Background: Chemotherapy is frequently administered in repetitive cycles. Adolescents with cancer have multiple symptoms related to chemotherapy, but knowledge of symptom trajectories across a cycle is limited. Examining trajectories over a cycle may reveal key periods to manage symptoms.
Objectives: The aims of this pilot were to describe the trajectory of symptoms (pain, sleep, appetite, nausea, fatigue) and biological and behavioral variables (anxiety, stress, hematologic function) across 1 cycle and examine relationships between variables.
Methods: Nine adolescents with cancer within 6 months of diagnosis participated. Data were collected by surveys, chart review, and biologic measures on days 1 and 2 of the cycle, 1 week later (nadir), and day 1 of the following cycle. To evaluate the trajectory, a simple random-effects repeated-measures analysis was computed.
Results: The significant trajectories were fatigue (P = .003), difficulty sleeping (P = .032), and nausea (P = .04). Most of the adolescents reported some anticipatory anxiety about receiving chemotherapy. Significant correlations between symptoms and biobehavioral variables included anticipatory anxiety and nausea (r = .86, P = .003), trait anxiety and fatigue (r = −0.82, P < .001), and stress and pain (r = 0.78, P = .039).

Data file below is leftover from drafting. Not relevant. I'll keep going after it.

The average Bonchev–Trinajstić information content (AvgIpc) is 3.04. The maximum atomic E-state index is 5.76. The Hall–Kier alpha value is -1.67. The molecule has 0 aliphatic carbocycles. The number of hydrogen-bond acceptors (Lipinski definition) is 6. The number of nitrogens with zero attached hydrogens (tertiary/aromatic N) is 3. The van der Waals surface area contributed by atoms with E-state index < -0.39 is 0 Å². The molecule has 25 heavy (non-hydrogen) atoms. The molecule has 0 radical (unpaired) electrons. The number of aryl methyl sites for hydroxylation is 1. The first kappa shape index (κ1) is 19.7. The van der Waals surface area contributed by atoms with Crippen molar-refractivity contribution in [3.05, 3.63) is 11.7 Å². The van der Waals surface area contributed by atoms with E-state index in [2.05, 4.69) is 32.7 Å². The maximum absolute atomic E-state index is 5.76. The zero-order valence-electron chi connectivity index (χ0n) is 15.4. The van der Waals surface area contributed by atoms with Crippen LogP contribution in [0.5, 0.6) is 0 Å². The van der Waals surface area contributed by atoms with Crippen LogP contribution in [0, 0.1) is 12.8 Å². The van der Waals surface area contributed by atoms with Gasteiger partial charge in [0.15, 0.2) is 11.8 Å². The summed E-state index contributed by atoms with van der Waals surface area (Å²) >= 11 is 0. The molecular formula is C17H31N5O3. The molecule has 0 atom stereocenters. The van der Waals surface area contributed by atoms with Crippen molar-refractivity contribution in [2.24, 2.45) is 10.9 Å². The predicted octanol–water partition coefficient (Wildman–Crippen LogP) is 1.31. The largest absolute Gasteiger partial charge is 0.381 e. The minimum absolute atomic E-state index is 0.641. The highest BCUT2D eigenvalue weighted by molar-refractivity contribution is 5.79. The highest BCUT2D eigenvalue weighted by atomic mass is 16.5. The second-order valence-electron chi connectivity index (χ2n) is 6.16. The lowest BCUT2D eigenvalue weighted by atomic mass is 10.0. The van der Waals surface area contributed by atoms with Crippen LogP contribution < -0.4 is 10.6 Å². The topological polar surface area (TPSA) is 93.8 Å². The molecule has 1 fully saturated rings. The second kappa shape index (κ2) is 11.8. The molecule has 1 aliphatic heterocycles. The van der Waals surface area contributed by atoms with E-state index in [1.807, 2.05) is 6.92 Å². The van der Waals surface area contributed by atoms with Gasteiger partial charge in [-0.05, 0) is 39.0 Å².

Conclusions: Multiple symptoms were experienced across the cycle. Three symptoms displayed significant trajectories indicating that patterns of symptoms may be anticipated.
Implications for Practice: Pilot findings suggest that monitoring symptoms, stress, and anxiety across a cycle is important, not only during chemotherapy administration, but also prior to being admitted for chemotherapy.
Author Affiliations: School of Nursing (Drs Ameringer and Elswick) and Division of Pediatric Hematology/Oncology (Mss Shockey and Dillon), Virginia Commonwealth University Health Systems, Richmond.
This work was supported in part by a grant from the National Institute ofNursing Research (P20 NR008988, “Biobehavioral Research in Critical Health Experiences,” N. McCain, principal investigator).
The authors have no conflicts of interest to disclose.
Correspondence: Suzanne Ameringer, PhD, RN, School of Nursing, Virginia Commonwealth University, 1100 E Leigh St, Richmond, VA 23219 (firstname.lastname@example.org).
Accepted for publication February 16, 2012.